'Reaper Of Death', Cousin Of T. Rex Discovered

There's a bad new dinosaur in the fossil record, and paleontologists believe it may be a direct ancestor of the dreaded Tyrannosaurus rex. Scientists announced on Monday the discovery of a novel tyrannosaur that roamed the planet during the Cretaceous Period 80 million years ago. Just in case you were wondering if the new dinosaur on the block was friendly or not, researchers dubbed the monstrous fossil thanatotheristes degrootorum, a Greek name that translates to "Reaper of Death". Ten points for the first heavy metal band to incorporate this one into an album cover.

Darla Zelenitsky, assistant professor of Dinosaur Paleobiology at the University of Calgary, explains the evocative moniker: "We chose a name that embodies what this tyrannosaur was as the only known large apex predator of its time in Canada, the reaper of death. The nickname has come to be Thanatos." Researchers peg the new fossil at around 79 million years old, which means Thanatos terrorized Pangea a cool 13 million years before its famous descendant the T. rex came onto the scene.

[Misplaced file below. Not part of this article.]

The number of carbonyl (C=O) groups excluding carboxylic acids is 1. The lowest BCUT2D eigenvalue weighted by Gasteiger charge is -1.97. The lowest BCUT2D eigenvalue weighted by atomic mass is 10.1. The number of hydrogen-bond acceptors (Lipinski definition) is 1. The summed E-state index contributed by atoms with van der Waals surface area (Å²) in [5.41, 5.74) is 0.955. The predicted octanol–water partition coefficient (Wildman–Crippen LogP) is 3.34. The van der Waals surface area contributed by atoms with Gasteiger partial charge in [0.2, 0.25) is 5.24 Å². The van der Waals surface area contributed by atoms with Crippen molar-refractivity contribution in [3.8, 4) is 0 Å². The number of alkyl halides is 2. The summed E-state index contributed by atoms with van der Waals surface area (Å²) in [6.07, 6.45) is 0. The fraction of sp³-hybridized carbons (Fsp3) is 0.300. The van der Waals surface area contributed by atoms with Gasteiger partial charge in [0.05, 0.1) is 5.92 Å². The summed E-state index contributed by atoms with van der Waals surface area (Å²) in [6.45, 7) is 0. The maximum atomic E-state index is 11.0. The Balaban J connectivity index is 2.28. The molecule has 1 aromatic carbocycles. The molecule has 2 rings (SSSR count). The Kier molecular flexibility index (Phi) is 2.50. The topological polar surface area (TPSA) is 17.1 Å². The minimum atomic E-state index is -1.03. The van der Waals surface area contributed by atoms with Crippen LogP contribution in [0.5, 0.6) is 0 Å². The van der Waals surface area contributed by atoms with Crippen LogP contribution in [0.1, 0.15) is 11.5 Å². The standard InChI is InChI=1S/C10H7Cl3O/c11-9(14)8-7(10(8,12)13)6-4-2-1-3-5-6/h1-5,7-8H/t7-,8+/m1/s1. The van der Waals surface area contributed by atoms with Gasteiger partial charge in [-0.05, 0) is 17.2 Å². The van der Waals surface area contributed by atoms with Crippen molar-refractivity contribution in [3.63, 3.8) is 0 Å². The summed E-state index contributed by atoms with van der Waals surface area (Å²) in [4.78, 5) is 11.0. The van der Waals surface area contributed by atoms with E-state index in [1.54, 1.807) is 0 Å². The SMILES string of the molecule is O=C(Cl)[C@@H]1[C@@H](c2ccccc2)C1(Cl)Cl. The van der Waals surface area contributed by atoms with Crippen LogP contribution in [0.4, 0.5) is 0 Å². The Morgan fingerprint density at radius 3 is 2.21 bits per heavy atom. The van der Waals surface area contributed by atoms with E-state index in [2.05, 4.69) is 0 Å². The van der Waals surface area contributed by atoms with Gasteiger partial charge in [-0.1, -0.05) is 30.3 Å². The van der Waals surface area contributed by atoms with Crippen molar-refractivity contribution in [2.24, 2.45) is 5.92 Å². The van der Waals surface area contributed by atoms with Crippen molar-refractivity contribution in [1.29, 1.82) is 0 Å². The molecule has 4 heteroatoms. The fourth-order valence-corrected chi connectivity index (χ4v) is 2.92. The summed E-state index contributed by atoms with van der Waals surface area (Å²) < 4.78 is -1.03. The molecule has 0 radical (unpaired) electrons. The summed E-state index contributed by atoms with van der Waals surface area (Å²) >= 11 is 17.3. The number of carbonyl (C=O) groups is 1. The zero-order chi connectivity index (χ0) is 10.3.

A rare find

Jared Voris, a PhD student at the University of Calgary, made the miraculous discovery. The physical fossil was found by a hiker in Hays, Alberta. The Thanatos fossil has the long, deep snout characteristic of other early tyrannosaur species that roamed North America during the Cretaceous. Paleontologists attribute regional differences in skeletal morphology (skull shape) to differences in local diet. Voris explained how he arrived at the conclusion that Thanatos was an altogether new species of tyrannosaur: "Thanatotheristes can be distinguished from all other tyrannosaurs by numerous characteristics of the skull, but the most prominent are vertical ridges that run the length of the upper jaw."

Aside from claiming the title of oldest known tyrannosaur, Thanatos is also the first new tyrannosaur discovered in fifty years. Zelenitsky explains that large carnivorous dinosaur fossils are relatively rare compared to their herbivorous cousins because of the position they occupied atop the food chain. Alberta, Canada has been a hotbed for tyrannosaur fossil discovery. Thanatos joins the ranks of Tyrannosaurus rex, Albertosaurus and Daspletosaurus, the last novel tyrannosaur discovered in Canada.